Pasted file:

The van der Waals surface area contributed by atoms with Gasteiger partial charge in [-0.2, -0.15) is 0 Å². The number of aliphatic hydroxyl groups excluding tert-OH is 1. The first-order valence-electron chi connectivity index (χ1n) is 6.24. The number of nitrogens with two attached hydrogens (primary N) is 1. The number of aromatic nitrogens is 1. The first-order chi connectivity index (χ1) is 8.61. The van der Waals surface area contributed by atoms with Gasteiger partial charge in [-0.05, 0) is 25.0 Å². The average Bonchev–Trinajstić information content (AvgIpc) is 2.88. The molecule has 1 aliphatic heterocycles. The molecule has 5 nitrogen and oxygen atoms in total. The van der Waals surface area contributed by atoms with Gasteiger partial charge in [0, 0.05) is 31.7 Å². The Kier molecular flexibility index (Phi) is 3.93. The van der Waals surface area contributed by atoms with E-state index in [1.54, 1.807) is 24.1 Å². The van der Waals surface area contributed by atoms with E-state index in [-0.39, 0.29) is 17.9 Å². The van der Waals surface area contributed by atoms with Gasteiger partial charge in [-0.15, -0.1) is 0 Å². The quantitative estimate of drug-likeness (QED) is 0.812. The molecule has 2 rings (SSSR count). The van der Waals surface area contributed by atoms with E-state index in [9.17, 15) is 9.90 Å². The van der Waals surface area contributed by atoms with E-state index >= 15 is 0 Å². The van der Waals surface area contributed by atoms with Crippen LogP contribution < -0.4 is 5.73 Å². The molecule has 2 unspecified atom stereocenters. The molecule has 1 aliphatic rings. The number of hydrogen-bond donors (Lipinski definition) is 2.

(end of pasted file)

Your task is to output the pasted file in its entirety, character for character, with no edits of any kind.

The van der Waals surface area contributed by atoms with Gasteiger partial charge in [-0.2, -0.15) is 0 Å². The number of aliphatic hydroxyl groups excluding tert-OH is 1. The first-order valence-electron chi connectivity index (χ1n) is 6.24. The number of nitrogens with two attached hydrogens (primary N) is 1. The number of aromatic nitrogens is 1. The first-order chi connectivity index (χ1) is 8.61. The van der Waals surface area contributed by atoms with Gasteiger partial charge in [-0.05, 0) is 25.0 Å². The average Bonchev–Trinajstić information content (AvgIpc) is 2.88. The molecule has 1 aliphatic heterocycles. The molecule has 5 nitrogen and oxygen atoms in total. The van der Waals surface area contributed by atoms with Gasteiger partial charge in [0, 0.05) is 31.7 Å². The Kier molecular flexibility index (Phi) is 3.93. The van der Waals surface area contributed by atoms with E-state index in [1.54, 1.807) is 24.1 Å². The van der Waals surface area contributed by atoms with E-state index in [-0.39, 0.29) is 17.9 Å². The van der Waals surface area contributed by atoms with Gasteiger partial charge in [-0.15, -0.1) is 0 Å². The quantitative estimate of drug-likeness (QED) is 0.812. The molecule has 2 rings (SSSR count). The van der Waals surface area contributed by atoms with E-state index in [9.17, 15) is 9.90 Å². The van der Waals surface area contributed by atoms with E-state index >= 15 is 0 Å². The van der Waals surface area contributed by atoms with Crippen LogP contribution < -0.4 is 5.73 Å². The molecule has 2 unspecified atom stereocenters. The molecule has 1 aliphatic rings. The number of hydrogen-bond donors (Lipinski definition) is 2.